Thai PM Yingluck Shinawatra in emotional plea to protesters, refuses to quit

Urging the protesters to cool down and be fair to her, Thai PM Yingluck Shinawatra on Tuesday said that she won`t resign until a fresh government was chosen after February`s snap elections.

By Supriya Jha | Last Updated: Dec 10, 2013, 17:07 PM IST

Zee Media Bureau

Bangkok: Urging the protesters to cool down and be fair to her, Thai PM Yingluck Shinawatra on Tuesday said that she won`t resign until a fresh government was chosen after February`s snap elections.

In an emotional plea, that saw tears welling up in the eyes of the Thai PM, Yingluck entreated the protesters to show some "fairness" to her and wait for the "electoral system to choose who will become the next government".

Speaking during the weekly cabinet meeting at the Thai Army club, she said, "We are fellow Thais. Why do we have to hurt one another. I have retreated so far and I don`t know where to retreat further. Do you want me to not even set foot on Thai soil?"

"I must do my duty as caretaker prime minister according to the constitution..I have retreated as far as I can - give me some fairness," the BBC quoted her as saying.

Thai PM`s plea to protesters came on Tuesday when the streets were quieter after a day of "final showdown" on Monday when more than a lakh of protesters had crowded outside key govt headquarters, demanding the PM`s resignation and her replacement with a "people`s prime minister".

After more than a fortnight of sustained protests aimed at "uprooting the Thaksin regime", Ms Yingluck had yesterday dissolved the Thai Parliament and called for fresh elections the date for which was proposed to be Feb 2.

However despite the election call, the protesters continued with the demonstrations converging in huge numbers at government offices.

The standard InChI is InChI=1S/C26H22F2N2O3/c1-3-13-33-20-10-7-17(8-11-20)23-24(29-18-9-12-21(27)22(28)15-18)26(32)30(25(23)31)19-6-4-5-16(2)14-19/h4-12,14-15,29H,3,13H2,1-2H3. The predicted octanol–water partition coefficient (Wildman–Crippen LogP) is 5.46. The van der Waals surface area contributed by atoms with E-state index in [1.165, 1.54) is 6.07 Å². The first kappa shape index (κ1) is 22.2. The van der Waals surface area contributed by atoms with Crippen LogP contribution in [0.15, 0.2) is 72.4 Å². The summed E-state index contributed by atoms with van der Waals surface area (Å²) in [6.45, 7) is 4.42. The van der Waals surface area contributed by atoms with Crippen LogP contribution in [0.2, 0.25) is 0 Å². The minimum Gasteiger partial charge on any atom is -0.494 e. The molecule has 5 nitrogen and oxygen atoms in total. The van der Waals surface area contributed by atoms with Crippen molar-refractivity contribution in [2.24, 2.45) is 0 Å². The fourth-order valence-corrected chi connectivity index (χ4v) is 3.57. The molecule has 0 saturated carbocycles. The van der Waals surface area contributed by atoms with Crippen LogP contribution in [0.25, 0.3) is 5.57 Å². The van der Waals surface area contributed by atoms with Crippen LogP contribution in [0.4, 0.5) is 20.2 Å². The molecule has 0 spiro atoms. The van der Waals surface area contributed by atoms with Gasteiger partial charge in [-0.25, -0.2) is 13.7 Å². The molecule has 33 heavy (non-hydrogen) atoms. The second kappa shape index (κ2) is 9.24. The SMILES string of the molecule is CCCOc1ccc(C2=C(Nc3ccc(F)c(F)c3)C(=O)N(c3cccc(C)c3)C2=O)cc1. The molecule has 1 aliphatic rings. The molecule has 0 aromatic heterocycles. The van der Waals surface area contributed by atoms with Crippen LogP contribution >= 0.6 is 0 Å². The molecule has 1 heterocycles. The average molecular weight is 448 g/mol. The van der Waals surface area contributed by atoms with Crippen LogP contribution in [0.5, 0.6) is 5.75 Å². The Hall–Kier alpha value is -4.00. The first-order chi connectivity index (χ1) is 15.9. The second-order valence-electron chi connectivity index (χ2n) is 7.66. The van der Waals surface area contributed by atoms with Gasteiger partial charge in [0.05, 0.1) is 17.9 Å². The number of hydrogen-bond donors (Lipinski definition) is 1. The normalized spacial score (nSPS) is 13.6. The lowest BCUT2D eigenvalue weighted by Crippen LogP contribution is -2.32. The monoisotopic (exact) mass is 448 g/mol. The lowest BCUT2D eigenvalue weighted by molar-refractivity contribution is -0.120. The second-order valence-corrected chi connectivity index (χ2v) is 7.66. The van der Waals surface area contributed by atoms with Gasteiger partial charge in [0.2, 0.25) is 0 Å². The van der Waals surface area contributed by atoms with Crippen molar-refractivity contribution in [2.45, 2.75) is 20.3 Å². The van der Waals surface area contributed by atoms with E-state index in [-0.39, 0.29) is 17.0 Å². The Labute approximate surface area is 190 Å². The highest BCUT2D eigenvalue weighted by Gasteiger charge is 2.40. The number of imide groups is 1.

The protest leader Suthep Thaugsuban said that that the movement will continue.

"We will select a people`s prime minister and set up a government of the people and a people`s assembly to replace parliament," he said.

"Although the House is dissolved and there will be new elections, the Thaksin regime is still in place," he had said.

Suthep`s followers have been rallying for more than a couple of weeks now and they have been occupying the Finance Ministry and other key government headquarters.

The protest that started last month grew violent when the stone-pelting protesters tried to barge into the government house and were treated to tear gas and water cannon firing from the police.

The protesters had decided to halt the demonstrations last week in wake of the 86th birthday of their revered King Bhumibol Adulyadej.

However, the peaceful episode in Thailand did not last long with the protesters coming back to rally.

Five people have died in the protests and the demonstrations are said to be the biggest since that of 2010 when 90 people had been killed.

The protesters allege that the current government is being run as a puppet regime by PM`s brother Thaksin Shinawatra.

Thaksin Shinawatra, who is now in a self-imposed exile, was ousted in 2006 in a coup after being accused of corruption and abuse of power.